Catherine with a C

Last year at the NYC Women in the World event, we were humbled and awed by the work and conviction of teenagers that was highlighted. It was shortly after the Parkland Shootings and there were teenage and pre-teen gun control activist on one of the panels. While I’m not old enough to start saying things like “when I was your age,” I can no longer be considered the younger generation. Luckily for us, the younger generation is taking their responsibility for their future seriously and showing up. Even when they have to do it alone. Catherine O’Connor—‘Catherine with a C’ to differentiate her from Katherine who I met that weekend as well—is 19 years old and traveled to NYC from her university in Laramie, Wyoming by herself to attend the tenth annual Women in the World Summit.


Catherine attends The University of Wyoming and is studying “Gender and Women’s Studies with a minor in Honors and possibly a few other minors that I haven’t decided yet.” Get it, Catherine. She found herself at the front of the queue on the first day standing next to long time VERVE supporter, Tracy Bickley who asked her if she was alone. When Catherine confirmed it Tracy adopted her. We were half way through the first day before I realized that we didn’t bring Catherine with us to WITW. She fit so well with the VERVE women that I thought she must have already been one of us.

Catherine posing for Tracy Bickley

Catherine posing for Tracy Bickley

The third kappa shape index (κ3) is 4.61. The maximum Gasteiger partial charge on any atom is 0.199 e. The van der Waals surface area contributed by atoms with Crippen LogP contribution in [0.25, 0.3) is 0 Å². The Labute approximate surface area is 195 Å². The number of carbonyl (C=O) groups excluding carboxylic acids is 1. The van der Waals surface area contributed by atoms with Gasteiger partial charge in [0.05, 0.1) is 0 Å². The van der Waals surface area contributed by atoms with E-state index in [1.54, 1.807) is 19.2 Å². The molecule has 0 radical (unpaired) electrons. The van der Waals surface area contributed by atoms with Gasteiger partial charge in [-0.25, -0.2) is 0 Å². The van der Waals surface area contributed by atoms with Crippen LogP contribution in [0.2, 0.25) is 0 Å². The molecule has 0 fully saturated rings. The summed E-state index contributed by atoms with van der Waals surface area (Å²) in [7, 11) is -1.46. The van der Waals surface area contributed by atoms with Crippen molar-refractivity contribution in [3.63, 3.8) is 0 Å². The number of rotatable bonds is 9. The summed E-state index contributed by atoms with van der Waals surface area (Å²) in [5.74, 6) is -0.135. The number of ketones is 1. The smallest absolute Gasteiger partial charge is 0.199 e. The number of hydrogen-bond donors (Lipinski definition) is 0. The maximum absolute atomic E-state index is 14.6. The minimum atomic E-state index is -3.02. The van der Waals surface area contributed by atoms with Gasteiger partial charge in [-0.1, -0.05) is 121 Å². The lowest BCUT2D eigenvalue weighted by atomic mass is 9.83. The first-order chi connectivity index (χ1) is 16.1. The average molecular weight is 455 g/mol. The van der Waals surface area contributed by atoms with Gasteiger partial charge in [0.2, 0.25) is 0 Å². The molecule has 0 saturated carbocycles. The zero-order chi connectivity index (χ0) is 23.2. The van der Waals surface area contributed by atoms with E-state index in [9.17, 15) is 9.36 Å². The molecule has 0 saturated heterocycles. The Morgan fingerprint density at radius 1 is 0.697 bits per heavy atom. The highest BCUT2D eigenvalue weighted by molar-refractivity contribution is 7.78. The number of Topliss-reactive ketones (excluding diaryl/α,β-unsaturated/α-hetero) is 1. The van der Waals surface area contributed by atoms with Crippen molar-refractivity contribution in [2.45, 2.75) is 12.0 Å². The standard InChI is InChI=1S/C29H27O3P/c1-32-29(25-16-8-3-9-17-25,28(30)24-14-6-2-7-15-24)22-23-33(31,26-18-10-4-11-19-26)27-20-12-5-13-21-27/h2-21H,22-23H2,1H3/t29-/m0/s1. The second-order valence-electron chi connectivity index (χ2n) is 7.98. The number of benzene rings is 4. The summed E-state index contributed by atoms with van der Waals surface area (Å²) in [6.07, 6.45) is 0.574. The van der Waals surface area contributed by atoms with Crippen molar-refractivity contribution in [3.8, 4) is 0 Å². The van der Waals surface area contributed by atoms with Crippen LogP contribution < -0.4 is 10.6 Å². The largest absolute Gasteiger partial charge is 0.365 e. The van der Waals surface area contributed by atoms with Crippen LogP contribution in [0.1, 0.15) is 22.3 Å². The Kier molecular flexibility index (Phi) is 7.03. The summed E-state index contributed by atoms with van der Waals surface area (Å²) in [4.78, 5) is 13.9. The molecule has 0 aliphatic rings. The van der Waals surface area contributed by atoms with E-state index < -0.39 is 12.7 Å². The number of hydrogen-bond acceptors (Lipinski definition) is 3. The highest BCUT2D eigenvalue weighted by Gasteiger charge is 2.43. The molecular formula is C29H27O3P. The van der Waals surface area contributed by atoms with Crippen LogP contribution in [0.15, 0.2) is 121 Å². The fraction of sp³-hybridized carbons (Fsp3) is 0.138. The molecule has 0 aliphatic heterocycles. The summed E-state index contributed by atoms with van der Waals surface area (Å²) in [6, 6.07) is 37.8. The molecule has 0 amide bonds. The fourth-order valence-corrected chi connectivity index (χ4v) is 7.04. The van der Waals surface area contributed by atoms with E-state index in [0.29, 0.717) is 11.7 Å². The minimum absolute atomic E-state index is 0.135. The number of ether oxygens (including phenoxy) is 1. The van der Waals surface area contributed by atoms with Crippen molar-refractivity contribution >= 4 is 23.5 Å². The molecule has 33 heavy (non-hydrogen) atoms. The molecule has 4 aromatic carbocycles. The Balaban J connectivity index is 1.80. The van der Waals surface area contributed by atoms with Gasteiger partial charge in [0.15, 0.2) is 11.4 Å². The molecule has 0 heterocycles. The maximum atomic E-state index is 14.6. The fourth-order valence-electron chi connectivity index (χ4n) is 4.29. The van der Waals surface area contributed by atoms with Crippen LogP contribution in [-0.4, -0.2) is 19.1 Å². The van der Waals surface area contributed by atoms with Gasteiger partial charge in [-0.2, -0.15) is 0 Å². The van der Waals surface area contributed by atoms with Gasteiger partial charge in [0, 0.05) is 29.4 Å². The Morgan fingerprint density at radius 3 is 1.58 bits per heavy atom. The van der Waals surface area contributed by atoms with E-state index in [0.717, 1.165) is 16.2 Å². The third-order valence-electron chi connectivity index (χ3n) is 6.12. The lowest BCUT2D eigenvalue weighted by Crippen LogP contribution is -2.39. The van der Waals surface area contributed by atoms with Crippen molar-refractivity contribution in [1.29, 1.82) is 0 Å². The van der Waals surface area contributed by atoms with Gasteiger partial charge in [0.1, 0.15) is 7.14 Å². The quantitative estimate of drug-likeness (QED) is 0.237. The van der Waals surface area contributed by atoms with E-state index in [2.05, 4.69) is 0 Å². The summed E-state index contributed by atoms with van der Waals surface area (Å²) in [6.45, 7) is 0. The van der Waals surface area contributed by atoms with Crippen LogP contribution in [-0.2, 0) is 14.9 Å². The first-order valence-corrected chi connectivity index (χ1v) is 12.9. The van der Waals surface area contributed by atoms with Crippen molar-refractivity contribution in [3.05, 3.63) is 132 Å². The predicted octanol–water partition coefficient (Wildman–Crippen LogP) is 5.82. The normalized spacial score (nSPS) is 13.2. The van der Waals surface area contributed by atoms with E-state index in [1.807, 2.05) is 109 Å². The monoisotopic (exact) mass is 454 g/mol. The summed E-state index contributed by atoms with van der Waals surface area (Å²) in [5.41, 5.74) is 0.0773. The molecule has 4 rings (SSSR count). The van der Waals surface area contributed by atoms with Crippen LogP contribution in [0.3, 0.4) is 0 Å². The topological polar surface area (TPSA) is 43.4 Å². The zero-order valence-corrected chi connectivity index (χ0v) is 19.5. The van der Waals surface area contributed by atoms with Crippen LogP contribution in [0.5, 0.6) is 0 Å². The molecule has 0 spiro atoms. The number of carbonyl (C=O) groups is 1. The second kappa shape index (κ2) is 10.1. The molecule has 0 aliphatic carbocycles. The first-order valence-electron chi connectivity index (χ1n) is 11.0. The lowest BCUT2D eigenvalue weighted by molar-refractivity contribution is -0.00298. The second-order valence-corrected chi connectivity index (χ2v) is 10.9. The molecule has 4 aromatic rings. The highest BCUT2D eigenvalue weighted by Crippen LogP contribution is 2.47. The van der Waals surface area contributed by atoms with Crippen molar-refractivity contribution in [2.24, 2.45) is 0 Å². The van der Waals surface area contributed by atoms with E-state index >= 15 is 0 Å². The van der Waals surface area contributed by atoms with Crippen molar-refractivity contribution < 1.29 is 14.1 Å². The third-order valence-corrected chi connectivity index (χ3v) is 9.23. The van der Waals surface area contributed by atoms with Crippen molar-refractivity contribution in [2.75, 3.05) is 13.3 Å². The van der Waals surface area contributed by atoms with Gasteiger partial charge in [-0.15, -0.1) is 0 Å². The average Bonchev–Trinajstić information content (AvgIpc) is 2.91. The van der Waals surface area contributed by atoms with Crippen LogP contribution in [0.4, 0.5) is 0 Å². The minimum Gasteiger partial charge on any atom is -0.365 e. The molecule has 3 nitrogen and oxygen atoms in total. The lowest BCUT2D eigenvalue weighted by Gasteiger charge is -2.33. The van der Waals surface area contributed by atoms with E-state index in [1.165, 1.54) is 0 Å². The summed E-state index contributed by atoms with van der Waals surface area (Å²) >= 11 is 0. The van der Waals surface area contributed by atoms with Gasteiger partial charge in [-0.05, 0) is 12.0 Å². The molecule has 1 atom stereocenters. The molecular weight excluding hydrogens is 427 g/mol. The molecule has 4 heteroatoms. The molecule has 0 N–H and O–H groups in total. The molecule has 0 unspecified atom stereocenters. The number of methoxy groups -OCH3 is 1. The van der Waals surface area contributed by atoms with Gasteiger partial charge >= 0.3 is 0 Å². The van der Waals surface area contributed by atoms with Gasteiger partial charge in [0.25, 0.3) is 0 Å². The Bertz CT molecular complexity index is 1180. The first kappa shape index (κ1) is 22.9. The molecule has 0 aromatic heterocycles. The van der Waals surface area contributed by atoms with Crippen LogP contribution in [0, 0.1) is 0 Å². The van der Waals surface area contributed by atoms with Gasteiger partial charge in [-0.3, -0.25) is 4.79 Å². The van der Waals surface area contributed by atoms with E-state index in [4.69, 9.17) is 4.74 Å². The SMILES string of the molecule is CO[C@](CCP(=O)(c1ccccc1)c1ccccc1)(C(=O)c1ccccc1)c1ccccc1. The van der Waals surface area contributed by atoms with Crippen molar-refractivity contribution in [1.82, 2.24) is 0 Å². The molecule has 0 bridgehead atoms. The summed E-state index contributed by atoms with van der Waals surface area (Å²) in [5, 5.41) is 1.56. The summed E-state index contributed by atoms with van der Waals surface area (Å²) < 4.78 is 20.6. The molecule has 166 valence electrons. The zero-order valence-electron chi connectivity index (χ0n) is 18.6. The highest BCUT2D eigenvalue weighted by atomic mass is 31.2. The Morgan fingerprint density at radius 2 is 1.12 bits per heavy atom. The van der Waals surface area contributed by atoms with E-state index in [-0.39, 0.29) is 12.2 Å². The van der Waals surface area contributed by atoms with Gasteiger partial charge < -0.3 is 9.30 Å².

Catherine with a C became a permanent part of our group and over one of the meals she told us how a 19 year old raised in Casper, Wyoming came to be in the big apple all by her lonesome (something I wouldn’t even do now at 36 years old). She had been getting email updates from WITW and when they announced the 10th annual summit she knew she had to go. She first approached the Gender and Women’s Studies Department for assistance in financing the trip but they declined, claiming that it was a celebrities event and not educational. While I was indignant on Catherine behalf, I can see how an administrator with no experience with WITW wouldn’t understand its educational value. Brie Larson, Anna Wintour, and Adwoa Aboah might make the event seem superficial but these women all had stories to tell about how they manage success as a woman. This is an important aspect of education for a young woman. I wish I had a chance to hear these women when I was in undergrad. Perhaps I wouldn’t have felt so alone in my struggles against misogyny. Luckily Catherine wasn’t deterred by her first “no” and went to her Honors College who were able to see the value in such a Summit. They covered her plane ticket to NYC making it possible for Catherine to cover the other costs of attending.

This is a good time for me to explain that WITW is prohibitively expensive for most women in the United States. I work a full time job at a professional level and if I didn’t have VERVE’s support I wouldn’t be able to attend. The cost of the tickets may allow for a posh event with “free” handouts and red carpets, it means that for the most part this event is rich women talking to other rich women. There isn’t anything inherently wrong with that but there does need to be some acknowledgement that this isn’t all Women in the World… this is a select few women.